Now that Microsoft and Yahoo are joining forces in search (Microhoo?), this three-way comparison may no longer be needed. Google still dominates the market: as of last summer, Yahoo and Microsoft had a combined U.S. query market share of 28 percent while Google stood at 65 percent, according to ComScore. However, the Yahoo/Microsoft deal is likely to mean that Microsoft will incorporate Yahoo’s search technology while using Microsoft’s AdCenter and the Bing search engine to power both sites. Should be interesting.
Since Bing’s official launch in May, the Internet’s been abuzz about this new contender in the world of search. Is it better than Google? Depends on how you define “better”, in terms of accuracy, speed, number of results, usability, etc. While replacing its “Live Search” engine, Microsoft describes Bing as a ‘decision engine’, which attempts to figure out the search intent rather than just matching keywords to web documents.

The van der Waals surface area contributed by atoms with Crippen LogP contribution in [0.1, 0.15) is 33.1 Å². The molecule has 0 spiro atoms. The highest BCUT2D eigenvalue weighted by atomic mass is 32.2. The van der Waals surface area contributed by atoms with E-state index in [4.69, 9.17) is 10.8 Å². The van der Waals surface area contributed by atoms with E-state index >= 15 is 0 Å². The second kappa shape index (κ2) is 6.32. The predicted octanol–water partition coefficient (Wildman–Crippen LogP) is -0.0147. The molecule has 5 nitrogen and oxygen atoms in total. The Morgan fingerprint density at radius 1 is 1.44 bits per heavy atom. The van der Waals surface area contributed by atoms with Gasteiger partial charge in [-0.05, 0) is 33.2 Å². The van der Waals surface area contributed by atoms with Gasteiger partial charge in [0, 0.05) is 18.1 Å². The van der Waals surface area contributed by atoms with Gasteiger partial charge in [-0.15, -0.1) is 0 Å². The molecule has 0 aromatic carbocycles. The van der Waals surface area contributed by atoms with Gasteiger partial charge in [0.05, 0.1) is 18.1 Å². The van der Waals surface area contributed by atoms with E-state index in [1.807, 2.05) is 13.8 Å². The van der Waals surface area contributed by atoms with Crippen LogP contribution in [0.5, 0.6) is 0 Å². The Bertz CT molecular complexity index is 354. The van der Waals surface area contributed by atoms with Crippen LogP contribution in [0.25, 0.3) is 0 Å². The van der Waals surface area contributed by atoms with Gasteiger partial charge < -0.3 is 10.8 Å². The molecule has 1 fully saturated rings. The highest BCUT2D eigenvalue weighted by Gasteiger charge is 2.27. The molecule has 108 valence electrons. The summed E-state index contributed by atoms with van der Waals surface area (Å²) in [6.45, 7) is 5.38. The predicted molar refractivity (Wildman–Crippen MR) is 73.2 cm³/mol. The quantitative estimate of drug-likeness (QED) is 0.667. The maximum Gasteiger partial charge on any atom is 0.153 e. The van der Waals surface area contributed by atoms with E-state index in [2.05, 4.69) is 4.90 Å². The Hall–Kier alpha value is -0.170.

Does it make a difference? You be the judge. Now you can compare search results side by side at two sites created just for this purpose, at bing vs. Google or BlindSearch. Choose a search query, the more specific the better, and see for yourself.
Clearly, Bing is an improvement over Live search. In addition to many user-interface changes, Bing is packed with search tools: an Explorer Pane for refining searches, Quick Previews for taking a sneak-peek before visiting a site, Sentiment Extraction for making sense of product reviews, and Search History. The biggest difference perhaps is the way Bing parses and displays search results, organized into Search Categories: Web, Images, Videos, Shopping, Maps, and more.
Bing’s design and functionality are popular with many Internet users – but is it enough to make them switch from Google (or Yahoo)? One recent study of primarily Google users concluded that most preferred the look and feel and overall organization of Bing features but that Google’s result relevance still holds up as the better engine.
What’s your preference: Bing, Google, Yahoo – or something else?